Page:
The country miles that separate points in rural areas of the state can take a long time to traverse.
For many people in Northern New York, this means that public transportation is essential. They rely upon it to get to work, do their shopping, keep medical appointments, attend school and visit loved ones.
But some regions are underserved. This leaves many residents with fewer options to travel from one destination to another.
The good news is that the Metropolitan Planning Organization has presented a vision for making such services more accessible in the near future. The group consists of representatives from the city of Watertown, Jefferson County and state Department of Transportation. It recently released its Watertown-Jefferson County Area Transportation Council Transit Study, which has been in the works for more than two years.
The plan calls for expanding bus service to the BOCES Technical Center and the Target store on outer Arsenal Street, adding routes to Fort Drum and Calcium, creating more routes throughout Jefferson County and connecting with the public transit systems in Lewis and St. Lawrence counties. These goals should be accomplished over the next decade.
“Under the MPO plan, the bus system would be expanded from 7 a.m. to 9:30 p.m. to offer riders service to and from work. It now runs from 7 a.m. to 6:35 p.m.,” according to a Watertown Daily Times story published Jan. 27. “The 92-page transportation study also recommends a year-round expansion into Adams, Carthage/Black River and the Watertown International Airport in Dexter in the first phase of the plan. Under the second phase, it would add another route to the commercial area near Fort Drum and connect the system to Lewis County into Lowville and to Gouverneur in St. Lawrence County. Seasonal routes to Clayton and Sackets Harbor for the summer tourist season could be included later.
“Currently, CitiBus consists of five bus systems that loop in different areas of the city. Seven full-time drivers and a mechanic are employed by the system,” the article reported. “At the same time the MPO plan was approved, the city also is about to embark on its own new plan for CitiBus by hiring a mobility manager who would work on filling the gaps needed for the system. Plans call for the city to contract with the Volunteer Transportation Center to manage the bus system as an outside contractor to develop routes, decide how to get the service to people who need it and to seek state and federal funding. The city will continue to run CitiBus on a day-to-day basis.”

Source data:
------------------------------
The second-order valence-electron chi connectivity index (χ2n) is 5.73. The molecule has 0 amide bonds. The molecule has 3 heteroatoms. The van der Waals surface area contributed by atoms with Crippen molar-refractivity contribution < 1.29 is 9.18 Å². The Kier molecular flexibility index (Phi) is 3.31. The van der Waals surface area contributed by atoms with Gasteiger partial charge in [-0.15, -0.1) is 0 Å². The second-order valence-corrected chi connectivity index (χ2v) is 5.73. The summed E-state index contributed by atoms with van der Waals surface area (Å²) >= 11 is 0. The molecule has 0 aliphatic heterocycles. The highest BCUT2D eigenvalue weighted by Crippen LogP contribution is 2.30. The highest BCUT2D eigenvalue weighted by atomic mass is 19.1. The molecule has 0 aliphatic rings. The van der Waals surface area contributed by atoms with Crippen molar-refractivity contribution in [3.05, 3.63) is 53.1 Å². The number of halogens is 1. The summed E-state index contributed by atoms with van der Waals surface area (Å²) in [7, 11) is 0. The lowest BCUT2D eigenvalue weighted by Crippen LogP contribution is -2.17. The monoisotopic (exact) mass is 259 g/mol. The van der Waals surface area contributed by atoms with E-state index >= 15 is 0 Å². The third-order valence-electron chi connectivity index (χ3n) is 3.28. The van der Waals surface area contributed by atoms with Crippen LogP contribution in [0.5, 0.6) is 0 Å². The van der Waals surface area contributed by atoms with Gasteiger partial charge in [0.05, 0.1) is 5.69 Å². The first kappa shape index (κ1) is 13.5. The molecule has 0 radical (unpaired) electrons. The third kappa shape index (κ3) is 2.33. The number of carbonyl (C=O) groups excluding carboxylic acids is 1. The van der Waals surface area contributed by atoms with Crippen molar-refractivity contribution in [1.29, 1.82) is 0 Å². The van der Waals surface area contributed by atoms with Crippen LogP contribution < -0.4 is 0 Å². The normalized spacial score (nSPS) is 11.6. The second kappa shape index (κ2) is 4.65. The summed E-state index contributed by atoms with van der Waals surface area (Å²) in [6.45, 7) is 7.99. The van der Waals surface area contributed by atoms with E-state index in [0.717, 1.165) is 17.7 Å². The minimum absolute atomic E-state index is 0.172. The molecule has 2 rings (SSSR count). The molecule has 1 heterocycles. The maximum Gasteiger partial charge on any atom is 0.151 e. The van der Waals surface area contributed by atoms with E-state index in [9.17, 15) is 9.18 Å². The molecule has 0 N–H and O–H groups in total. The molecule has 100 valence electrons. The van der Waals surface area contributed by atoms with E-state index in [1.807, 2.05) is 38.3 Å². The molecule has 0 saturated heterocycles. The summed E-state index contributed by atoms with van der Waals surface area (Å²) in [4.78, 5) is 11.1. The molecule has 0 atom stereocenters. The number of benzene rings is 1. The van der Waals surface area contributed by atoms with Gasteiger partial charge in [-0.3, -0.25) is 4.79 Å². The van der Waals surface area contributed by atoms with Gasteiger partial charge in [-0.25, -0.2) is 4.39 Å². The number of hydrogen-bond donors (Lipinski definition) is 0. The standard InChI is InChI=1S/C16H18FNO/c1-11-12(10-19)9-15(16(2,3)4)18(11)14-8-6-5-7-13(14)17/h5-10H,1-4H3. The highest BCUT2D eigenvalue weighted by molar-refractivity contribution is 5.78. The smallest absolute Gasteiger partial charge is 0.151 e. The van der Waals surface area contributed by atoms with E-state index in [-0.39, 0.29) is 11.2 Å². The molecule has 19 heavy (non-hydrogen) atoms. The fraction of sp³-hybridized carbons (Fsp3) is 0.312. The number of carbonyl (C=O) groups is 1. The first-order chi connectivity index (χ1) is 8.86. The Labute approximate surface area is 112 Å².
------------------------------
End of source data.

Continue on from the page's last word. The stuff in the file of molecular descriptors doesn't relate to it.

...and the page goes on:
Sam Purington, executive director of the VTC, has for the past decade encouraged Watertown to adopt the mobility manager concept. This model has been successful in other areas of the north country.
Frank Doldo serves as the VTC’s mobility manager in St. Lawrence County. Ridership there has increased 885 trips in 2018 to 4,800 last year.
“Mobility management is an approach to designing and delivering transportation services that starts and ends with the customer,” according to the website for the National Center for Mobility Management. “It begins with a community vision in which the entire transportation network — public transit, private operators, cycling and walking, volunteer drivers and others — works together with customers, planners and stakeholders to deliver the transportation options that best meet the community’s needs.”
This long-range vision bodes well for Watertown surrounding communities and Northern New York as a whole. We commend the work of the MPO and urge transportation planners to carry out its objectives.